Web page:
Connolly to GOP: I won't be lectured by those who voted to overturn the election

Rep. Gerry ConnollyGerald (Gerry) Edward ConnollyLawmakers, whistleblower advocates push Biden to fill federal employment board The Hill's Morning Report - Presented by Facebook - Trump teases on 2024 run Democrats don't trust GOP on 1/6 commission: 'These people are dangerous' MORE (D-Va.) during a House panel on Wednesday pushed back against GOP lawmakers’ claims of partisanship in calls to remove Trump-appointed Postmaster General Louis DeJoyLouis DeJoyTammy Duckworth pressures postal service board on firing DeJoy House Democrats introduce 'DeJoy Act' to block postal service changes Let's end the Postal Service political theater and create needed reforms MORE, with the Virginia congressman saying he would “not be lectured by people,” who voted to overturn the 2020 presidential election. 

The exchange came during DeJoy’s hearing before the House Oversight and Reform Committee over his cost-cutting measures implemented in the months leading up to the November election. 

Connolly was among the 80 Democratic lawmakers who earlier this month called on President BidenJoe BidenIRS to roll out payments for ,000 child tax credit in July Capitol Police told not to use most aggressive tactics in riot response, report finds Biden to accompany first lady to appointment for 'common medical procedure' MORE to fill three vacancies on the U.S. Postal Service's Board of Governors, which would pave the way to potentially remove DeJoy from his position. 


In one part of the hearing, Connolly addressed remarks made by Rep. Jim JordanJames (Jim) Daniel JordanBoehner finally calls it as he sees it Sunday shows preview: Democrats eye two-part infrastructure push; Michigan coronavirus cases surge Cruz on Boehner: 'I wear with pride his drunken, bloviated scorn' MORE (R-Ohio), who argued that previous scrutiny over DeJoy’s performance was a politically motivated “charade,” leading up to the election. 

Jordan specifically pointed out that DeJoy around the time of his August committee hearing “had protesters banging on pots and pans outside” his house, with many calling for him to resign.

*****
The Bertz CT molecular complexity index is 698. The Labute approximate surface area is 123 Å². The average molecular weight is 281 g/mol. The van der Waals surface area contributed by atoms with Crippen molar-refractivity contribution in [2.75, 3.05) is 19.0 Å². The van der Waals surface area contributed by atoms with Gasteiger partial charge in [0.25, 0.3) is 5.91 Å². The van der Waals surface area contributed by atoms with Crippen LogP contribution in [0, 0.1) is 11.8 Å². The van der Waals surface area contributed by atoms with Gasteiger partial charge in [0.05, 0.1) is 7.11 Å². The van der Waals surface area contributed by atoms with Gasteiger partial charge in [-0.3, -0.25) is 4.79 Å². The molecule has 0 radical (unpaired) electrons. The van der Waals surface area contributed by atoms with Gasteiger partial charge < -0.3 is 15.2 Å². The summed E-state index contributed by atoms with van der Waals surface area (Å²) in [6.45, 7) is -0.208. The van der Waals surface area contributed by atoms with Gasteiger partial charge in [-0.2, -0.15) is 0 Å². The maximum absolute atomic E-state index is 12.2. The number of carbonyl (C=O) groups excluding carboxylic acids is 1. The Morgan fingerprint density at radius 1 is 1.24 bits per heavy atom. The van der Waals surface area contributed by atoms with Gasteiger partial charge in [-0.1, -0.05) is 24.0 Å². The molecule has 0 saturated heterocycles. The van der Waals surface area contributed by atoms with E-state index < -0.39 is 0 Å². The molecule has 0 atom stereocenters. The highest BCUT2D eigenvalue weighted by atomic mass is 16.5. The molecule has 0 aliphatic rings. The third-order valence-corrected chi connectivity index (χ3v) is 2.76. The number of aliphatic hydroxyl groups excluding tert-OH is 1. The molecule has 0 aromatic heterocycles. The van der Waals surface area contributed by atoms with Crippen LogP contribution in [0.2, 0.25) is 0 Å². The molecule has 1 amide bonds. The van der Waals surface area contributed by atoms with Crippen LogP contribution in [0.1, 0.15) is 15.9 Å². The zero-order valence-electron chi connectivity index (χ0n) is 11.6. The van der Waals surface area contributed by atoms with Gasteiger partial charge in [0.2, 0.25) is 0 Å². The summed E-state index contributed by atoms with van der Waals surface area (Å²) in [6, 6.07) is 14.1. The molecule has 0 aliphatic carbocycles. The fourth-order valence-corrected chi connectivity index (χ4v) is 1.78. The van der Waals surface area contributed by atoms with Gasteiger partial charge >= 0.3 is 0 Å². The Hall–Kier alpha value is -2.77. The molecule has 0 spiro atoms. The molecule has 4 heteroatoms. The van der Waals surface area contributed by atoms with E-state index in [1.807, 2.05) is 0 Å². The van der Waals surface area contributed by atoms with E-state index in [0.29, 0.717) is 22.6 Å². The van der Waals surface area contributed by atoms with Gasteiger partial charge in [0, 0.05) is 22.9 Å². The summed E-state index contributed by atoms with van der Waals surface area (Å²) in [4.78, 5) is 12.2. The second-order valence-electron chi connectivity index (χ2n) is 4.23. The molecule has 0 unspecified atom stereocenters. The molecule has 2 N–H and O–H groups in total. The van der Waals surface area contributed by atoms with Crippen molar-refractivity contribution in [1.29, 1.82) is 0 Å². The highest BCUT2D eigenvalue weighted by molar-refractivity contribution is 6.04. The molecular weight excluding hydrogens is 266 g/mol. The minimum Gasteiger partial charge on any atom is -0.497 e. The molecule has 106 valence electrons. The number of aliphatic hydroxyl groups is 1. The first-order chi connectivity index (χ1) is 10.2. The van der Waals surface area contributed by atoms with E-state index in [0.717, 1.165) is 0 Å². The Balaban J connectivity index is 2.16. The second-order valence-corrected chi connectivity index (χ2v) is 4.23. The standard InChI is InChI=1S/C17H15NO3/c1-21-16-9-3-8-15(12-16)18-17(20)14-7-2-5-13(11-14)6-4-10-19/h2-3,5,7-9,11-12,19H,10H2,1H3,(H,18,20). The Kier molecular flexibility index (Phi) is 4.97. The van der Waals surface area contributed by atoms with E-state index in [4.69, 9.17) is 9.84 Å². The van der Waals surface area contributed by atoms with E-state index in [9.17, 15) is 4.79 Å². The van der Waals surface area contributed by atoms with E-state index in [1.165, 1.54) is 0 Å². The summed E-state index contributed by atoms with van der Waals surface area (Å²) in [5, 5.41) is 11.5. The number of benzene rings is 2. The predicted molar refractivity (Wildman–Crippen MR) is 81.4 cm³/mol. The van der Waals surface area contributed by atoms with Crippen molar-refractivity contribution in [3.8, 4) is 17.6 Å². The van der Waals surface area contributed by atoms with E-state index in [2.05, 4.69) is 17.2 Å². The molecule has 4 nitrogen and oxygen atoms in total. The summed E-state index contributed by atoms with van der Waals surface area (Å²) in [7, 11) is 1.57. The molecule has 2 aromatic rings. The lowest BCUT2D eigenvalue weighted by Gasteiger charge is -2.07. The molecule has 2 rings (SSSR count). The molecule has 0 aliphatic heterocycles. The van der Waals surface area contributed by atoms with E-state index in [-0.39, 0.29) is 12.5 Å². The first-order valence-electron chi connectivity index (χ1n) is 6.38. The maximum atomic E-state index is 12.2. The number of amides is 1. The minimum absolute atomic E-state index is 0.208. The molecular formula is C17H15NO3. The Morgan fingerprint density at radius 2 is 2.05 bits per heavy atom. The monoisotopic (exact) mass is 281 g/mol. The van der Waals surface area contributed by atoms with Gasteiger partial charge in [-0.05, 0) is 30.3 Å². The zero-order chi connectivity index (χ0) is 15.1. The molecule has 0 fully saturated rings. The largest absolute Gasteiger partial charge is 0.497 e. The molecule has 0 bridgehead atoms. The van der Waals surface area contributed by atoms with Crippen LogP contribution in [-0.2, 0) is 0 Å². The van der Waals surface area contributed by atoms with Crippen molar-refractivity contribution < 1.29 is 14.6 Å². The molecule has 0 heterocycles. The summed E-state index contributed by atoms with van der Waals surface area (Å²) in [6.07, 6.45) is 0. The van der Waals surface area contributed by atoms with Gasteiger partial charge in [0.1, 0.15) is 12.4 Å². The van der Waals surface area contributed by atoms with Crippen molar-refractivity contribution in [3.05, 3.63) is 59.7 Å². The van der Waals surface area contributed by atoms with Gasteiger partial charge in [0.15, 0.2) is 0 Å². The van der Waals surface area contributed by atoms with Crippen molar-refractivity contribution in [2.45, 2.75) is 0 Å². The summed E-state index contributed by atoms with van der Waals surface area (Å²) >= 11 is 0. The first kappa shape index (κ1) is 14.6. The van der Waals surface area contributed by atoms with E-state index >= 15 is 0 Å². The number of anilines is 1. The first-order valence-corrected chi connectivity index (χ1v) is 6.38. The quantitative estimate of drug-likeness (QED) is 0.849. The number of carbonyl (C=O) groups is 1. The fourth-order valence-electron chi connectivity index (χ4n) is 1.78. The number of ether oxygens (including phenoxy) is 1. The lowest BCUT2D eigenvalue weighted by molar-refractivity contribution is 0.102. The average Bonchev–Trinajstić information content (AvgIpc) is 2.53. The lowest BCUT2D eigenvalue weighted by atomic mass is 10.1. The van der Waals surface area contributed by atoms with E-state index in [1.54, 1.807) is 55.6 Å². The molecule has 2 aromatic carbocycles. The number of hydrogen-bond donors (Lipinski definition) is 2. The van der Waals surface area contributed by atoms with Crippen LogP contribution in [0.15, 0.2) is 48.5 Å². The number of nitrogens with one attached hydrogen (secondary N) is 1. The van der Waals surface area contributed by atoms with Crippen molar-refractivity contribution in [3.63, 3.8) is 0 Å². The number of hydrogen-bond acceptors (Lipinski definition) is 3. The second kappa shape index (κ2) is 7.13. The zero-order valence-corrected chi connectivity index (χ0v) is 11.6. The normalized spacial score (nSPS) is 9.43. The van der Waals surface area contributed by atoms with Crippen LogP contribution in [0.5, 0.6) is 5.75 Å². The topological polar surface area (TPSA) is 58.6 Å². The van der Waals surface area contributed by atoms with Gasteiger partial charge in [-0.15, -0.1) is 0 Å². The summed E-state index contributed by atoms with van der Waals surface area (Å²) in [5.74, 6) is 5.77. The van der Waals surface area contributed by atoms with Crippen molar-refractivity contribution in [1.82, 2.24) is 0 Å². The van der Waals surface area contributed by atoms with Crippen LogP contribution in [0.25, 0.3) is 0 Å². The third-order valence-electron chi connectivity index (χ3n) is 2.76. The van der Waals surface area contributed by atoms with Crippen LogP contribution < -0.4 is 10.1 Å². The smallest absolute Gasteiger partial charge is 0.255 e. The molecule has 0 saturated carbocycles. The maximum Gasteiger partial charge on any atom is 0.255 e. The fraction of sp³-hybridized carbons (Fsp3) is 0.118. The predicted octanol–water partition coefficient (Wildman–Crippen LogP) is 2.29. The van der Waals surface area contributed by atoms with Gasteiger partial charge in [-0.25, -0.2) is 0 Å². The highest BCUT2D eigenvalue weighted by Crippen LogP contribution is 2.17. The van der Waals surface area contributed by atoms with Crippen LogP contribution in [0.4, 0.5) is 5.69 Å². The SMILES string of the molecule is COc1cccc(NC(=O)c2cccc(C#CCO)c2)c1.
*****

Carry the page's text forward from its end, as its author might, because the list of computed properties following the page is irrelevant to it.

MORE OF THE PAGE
“You were the worst guy on the planet last time you were here. I just want to know what’s changed,” Jordan asked. 

DeJoy responded, “Well, we had an election.”


Connolly responded by accusing Jordan of “gaslighting,” while drawing attention away from the mail delays. 

“All the gaslighting that we just heard does not change facts,” Connolly said, adding that it was former President TrumpDonald TrumpBiden to move ahead with billion UAE weapons sale approved by Trump Fox News hires high-profile defense team in Dominion defamation lawsuit Associate indicted in Gaetz scandal cooperating with DOJ: report MORE himself who started ramping up unsupported claims last summer that voting by mail was rampant with massive voter fraud. 

“The point is, it was Donald Trump, the Republican nominee, who was planting the idea, aided and abetted by disruptive changes proposed by a new postmaster general and a compliant board of governors that actually eroded public confidence in the ability to vote by mail,” Connolly argued. “That wasn’t a Democratic narrative, that was a Republican narrative by the president of the United States and his enablers.” 


Connolly then responded to earlier comments from Rep. Jody HiceJody Brownlow HiceTrump digs in on attacks against Republican leaders Trump faces test of power with early endorsements Exclusive: Biggs offers bill banning federal vaccine passports MORE (R-Ga.), who defended DeJoy from what he called “unfounded” allegations from some Democrats that the postmaster general deliberately sabotaged mail-in voting ahead of the November election. 

Connolly said, “I didn’t vote to overturn an election, and I will not be lectured by people who did about partisanship.” 

Both Hice and Jordan were among the GOP lawmakers who voted in favor of rejecting slates of President Biden electors from Arizona and Pennsylvania over unsubstantiated claims of voter fraud that altered the outcome of the elections. 

DeJoy, a major GOP donor who previously worked as a logistic company executive, began enacting measures like removing mail sorting machines after becoming postmaster general in June.

He then put further cost-cutting initiatives on hold until after the November elections to address criticism that the changes were intended to undermine the practice of mail-in voting, which a record number of people relied on for the 2020 election amid the pandemic.